4. SpringerOpen, launched in June 2010, includes Springer's portfolio of 200+ peer-reviewed fully open access journals across all areas of science. In August 2012, due to the growing demand for open access and the success of our SpringerOpen journals, we expanded our offering to open access books. Published under the SpringerOpen brand they complement our established open access journal portfolio. SpringerOpen journals and books are made freely and permanently available online immediately upon publication. They are subject to high-level peer review, author and production services ensuring quality and reliability of the work. Authors publishing with SpringerOpen retain the copyright to their work, licensing it under a Creative Commons license. To cover the cost of the publication process, all SpringerOpen journals and books charge an open access fee.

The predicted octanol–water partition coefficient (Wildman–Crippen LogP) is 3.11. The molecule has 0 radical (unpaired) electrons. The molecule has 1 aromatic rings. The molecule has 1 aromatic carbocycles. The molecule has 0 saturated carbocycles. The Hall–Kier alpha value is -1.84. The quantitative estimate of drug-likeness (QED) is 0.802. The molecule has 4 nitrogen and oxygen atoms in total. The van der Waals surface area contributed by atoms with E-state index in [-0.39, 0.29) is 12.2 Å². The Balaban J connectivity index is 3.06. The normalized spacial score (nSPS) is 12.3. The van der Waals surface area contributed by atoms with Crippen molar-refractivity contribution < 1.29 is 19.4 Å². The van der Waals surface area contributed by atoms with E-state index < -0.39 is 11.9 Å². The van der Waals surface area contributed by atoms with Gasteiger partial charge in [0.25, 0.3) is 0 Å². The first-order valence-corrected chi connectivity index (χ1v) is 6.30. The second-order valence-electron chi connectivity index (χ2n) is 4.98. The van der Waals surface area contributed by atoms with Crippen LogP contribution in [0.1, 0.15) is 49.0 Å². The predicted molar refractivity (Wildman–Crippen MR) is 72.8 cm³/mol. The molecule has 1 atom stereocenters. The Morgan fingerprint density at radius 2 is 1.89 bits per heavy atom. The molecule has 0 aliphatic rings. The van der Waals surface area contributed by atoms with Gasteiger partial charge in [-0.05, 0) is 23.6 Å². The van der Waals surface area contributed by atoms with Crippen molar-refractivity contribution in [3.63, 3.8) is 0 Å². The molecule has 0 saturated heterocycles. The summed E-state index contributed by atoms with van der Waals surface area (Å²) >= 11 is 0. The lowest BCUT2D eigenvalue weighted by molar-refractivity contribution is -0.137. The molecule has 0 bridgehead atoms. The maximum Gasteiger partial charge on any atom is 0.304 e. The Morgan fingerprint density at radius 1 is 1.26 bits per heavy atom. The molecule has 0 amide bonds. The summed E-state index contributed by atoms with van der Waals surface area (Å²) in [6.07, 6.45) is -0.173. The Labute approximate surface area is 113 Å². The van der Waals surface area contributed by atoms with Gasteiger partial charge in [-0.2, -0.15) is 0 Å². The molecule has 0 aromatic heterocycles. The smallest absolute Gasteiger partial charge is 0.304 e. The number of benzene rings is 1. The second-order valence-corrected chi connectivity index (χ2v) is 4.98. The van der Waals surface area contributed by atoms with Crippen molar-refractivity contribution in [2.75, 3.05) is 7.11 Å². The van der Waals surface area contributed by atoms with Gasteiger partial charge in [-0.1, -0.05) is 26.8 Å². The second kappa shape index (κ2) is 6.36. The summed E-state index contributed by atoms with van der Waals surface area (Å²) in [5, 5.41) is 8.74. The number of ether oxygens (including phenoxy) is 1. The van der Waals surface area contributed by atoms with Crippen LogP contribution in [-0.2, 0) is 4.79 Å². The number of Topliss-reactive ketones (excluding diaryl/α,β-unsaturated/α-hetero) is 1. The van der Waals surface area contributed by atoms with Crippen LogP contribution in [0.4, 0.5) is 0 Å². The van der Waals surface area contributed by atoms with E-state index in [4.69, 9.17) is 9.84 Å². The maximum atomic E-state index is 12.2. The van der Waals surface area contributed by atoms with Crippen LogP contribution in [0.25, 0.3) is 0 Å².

5. The WTC Health Registry responds to enrolee health needs and concerns through a dedicated program that reaches out to thousands of enrolees with 9/11-related symptoms and conditions to refer them to care at no cost to them through the federal WTC Health Program. This core Registry function plays an important role in disaster response to address unmet health care needs identified many years post-disaster.